A sport consists of a normal physical activity or skill carried out under a publicly agreed set of rules, and with a recreational purpose: for competition, for self-enjoyment, to attain excellence, for the development of skill, or some combination of these. The difference of purpose is what characterises sport, combined with the notion of individual (or team) skill or prowess.
Therefore swimming competitively in front of thousands in an indoor arena is considered a sport, whereas swimming in a pool or in the sea by oneself is seen simply as a recreation.
There are many kinds of sports, and they take up a substantial proportion of people's time, money and interest, if not as participants then as spectators.
The line between sports, games, exercise and play is certainly not clear; games are often redefined as sports when they involve particularly skilled participants, which gives them appeal to non-participants. This is especially true in the modern age, which gives much weight to the spectator aspect of sports. Similarly, play is usually understood as less purposeful activity, but can become more like a game or sport as it conforms more to external rules or patterns of behaviour. Exercise is action to develop skill or ability, and may be a forerunner of both sport and games.
Stone-age drawings were discovered in the Libyan desert depicting among other activities, swimming and archery..
The art itself is an example of interest in skills unrelated to the functional tasks of staying alive, and is evidence of there being leisure time available. It depicts other non-functional activities such as ritual etc..
Therefore, although there is scant direct evidence of sport from these sources, it is reasonable to extrapolate that there was some activity at these times resembling sport.
It is reasonable to assume from these and other historical sources that sport has origins which lie in the beginnings of mankind itself.
The successful execution of a sport requires the consensus agreement of the participants on a set of rules for fair competition. This has led to the control of each sport through a regulatory body to define what methods of competition are acceptable and what are considered cheating.
When apartheid was the official policy in South Africa, many sportspeople adopted the conscientious approach that they should not appear in competitive sports there. Some feel this was an effective contribution to the eventual demolition of the policy of apartheid, others feel that it may have prolonged and reinforced its worst effects.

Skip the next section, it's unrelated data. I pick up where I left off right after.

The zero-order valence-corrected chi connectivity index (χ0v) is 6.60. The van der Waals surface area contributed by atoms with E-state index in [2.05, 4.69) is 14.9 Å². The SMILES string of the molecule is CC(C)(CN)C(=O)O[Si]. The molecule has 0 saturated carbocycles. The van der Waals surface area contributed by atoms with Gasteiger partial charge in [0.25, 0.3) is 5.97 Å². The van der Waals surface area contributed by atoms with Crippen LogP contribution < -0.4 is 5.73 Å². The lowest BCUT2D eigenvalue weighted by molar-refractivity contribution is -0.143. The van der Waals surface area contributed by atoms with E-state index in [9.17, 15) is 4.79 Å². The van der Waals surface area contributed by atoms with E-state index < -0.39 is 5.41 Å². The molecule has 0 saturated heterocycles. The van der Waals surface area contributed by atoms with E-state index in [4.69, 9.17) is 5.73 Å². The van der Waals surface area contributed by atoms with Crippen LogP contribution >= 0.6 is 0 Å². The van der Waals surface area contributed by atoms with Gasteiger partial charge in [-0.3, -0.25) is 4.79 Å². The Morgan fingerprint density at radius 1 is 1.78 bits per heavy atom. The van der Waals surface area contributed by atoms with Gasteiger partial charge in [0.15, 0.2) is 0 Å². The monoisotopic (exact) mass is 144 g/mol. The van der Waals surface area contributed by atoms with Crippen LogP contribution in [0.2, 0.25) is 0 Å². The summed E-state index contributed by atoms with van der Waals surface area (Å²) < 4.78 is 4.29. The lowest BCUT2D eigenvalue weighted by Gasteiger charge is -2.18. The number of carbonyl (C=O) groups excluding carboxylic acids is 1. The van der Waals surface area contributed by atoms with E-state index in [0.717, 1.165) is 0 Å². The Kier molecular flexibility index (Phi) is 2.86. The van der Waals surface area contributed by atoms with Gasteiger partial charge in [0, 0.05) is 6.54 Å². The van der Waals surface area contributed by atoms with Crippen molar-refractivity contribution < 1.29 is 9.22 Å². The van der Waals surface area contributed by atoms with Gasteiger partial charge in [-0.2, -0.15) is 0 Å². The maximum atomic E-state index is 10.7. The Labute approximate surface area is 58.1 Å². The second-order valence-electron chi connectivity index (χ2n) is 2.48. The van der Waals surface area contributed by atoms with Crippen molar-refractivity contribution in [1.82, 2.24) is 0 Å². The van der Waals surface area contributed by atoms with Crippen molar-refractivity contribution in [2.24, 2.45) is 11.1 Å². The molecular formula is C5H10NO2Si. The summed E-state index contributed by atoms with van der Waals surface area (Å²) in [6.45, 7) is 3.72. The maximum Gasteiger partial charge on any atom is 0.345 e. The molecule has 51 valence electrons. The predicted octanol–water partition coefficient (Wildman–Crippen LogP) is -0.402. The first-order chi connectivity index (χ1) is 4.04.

The 1936 Summer Olympics held in Berlin was an illustration, perhaps best recognised in retrospect, where an ideology was developing which used the event to strengthen its spread through propaganda.
In the history of Ireland, Gaelic sports were clearly carried on with nationalistic overtones: for example, in the mid 20th century a person could have been banned from playing professional Gaelic football, hurley, or other sport if the person played soccer, or other game which was seen to be of British origin.
Nationalism in general is often evident in the pursuit of sport, or in its reporting: people compete in national teams, or commentators and audiences can adopt a partisan view. These trends are seen by some as contrary to the fundamental ethos of sport being carried on for its own sake, for the enjoyment of its participants.
The fact that art is so close to sport in some situations is probably related to the nature of sport. The definition of "sport" above put forward the idea of an activity pursued not just for the usual purposes, e.g. running not simply to get places, but running for its own sake, running as well as we can.
This is similar to a common view of aesthetic value, which is seen as something over and above the strictly functional value coming from an object's normal use. So an aesthetically pleasing car is one which doesn't just get from A to B, but which impresses us with its grace, poise and charisma.
In the same way, a sporting performance such as jumping doesn't just impress us as being an effective way to avoid obstacles or to get across streams. It impresses us because of the ability, skill and style which is shown.
Art and sport were probably more clearly linked at the time of Ancient Greece, when gymnastics and callesthenics invoked admiration and aesthetic appreciation for the physical build, prowess and 'arete' displayed by participants. The modern term 'art' as skill, is related to this ancient Greek term 'arete'. The closeness of art and sport in these times was revealed by the nature of the Olympic Games which, as we have seen, were celebrations of both sporting and artistic achievements, poetry scupture and architecture.